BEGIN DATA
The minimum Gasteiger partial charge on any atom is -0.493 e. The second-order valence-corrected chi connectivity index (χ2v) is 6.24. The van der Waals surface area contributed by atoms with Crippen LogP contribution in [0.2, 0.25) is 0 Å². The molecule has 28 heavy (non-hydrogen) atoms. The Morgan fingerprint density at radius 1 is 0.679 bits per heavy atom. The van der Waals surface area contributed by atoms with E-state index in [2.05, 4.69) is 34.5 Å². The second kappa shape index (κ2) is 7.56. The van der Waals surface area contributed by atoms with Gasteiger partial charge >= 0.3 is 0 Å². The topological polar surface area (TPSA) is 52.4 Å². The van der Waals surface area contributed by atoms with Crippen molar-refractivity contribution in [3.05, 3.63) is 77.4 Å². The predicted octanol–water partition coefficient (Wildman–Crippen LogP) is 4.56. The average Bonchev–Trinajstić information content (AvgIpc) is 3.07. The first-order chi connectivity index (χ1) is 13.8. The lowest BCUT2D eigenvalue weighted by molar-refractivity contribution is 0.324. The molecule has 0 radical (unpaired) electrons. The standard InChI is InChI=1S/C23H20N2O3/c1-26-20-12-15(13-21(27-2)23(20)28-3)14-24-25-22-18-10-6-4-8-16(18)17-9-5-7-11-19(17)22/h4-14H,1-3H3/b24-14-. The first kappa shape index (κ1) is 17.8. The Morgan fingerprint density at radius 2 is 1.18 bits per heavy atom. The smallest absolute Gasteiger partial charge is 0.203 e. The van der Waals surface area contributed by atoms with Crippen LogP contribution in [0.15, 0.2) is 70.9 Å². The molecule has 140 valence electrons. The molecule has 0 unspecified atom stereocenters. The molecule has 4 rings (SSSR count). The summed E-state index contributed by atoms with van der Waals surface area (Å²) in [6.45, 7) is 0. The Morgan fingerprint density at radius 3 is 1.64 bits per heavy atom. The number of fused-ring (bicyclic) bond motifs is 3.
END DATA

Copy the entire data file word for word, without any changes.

The minimum Gasteiger partial charge on any atom is -0.493 e. The second-order valence-corrected chi connectivity index (χ2v) is 6.24. The van der Waals surface area contributed by atoms with Crippen LogP contribution in [0.2, 0.25) is 0 Å². The molecule has 28 heavy (non-hydrogen) atoms. The Morgan fingerprint density at radius 1 is 0.679 bits per heavy atom. The van der Waals surface area contributed by atoms with E-state index in [2.05, 4.69) is 34.5 Å². The second kappa shape index (κ2) is 7.56. The van der Waals surface area contributed by atoms with Gasteiger partial charge >= 0.3 is 0 Å². The topological polar surface area (TPSA) is 52.4 Å². The van der Waals surface area contributed by atoms with Crippen molar-refractivity contribution in [3.05, 3.63) is 77.4 Å². The predicted octanol–water partition coefficient (Wildman–Crippen LogP) is 4.56. The average Bonchev–Trinajstić information content (AvgIpc) is 3.07. The first-order chi connectivity index (χ1) is 13.8. The lowest BCUT2D eigenvalue weighted by molar-refractivity contribution is 0.324. The molecule has 0 radical (unpaired) electrons. The standard InChI is InChI=1S/C23H20N2O3/c1-26-20-12-15(13-21(27-2)23(20)28-3)14-24-25-22-18-10-6-4-8-16(18)17-9-5-7-11-19(17)22/h4-14H,1-3H3/b24-14-. The first kappa shape index (κ1) is 17.8. The Morgan fingerprint density at radius 2 is 1.18 bits per heavy atom. The smallest absolute Gasteiger partial charge is 0.203 e. The van der Waals surface area contributed by atoms with Crippen LogP contribution in [0.15, 0.2) is 70.9 Å². The molecule has 140 valence electrons. The molecule has 0 unspecified atom stereocenters. The molecule has 4 rings (SSSR count). The summed E-state index contributed by atoms with van der Waals surface area (Å²) in [6.45, 7) is 0. The Morgan fingerprint density at radius 3 is 1.64 bits per heavy atom. The number of fused-ring (bicyclic) bond motifs is 3.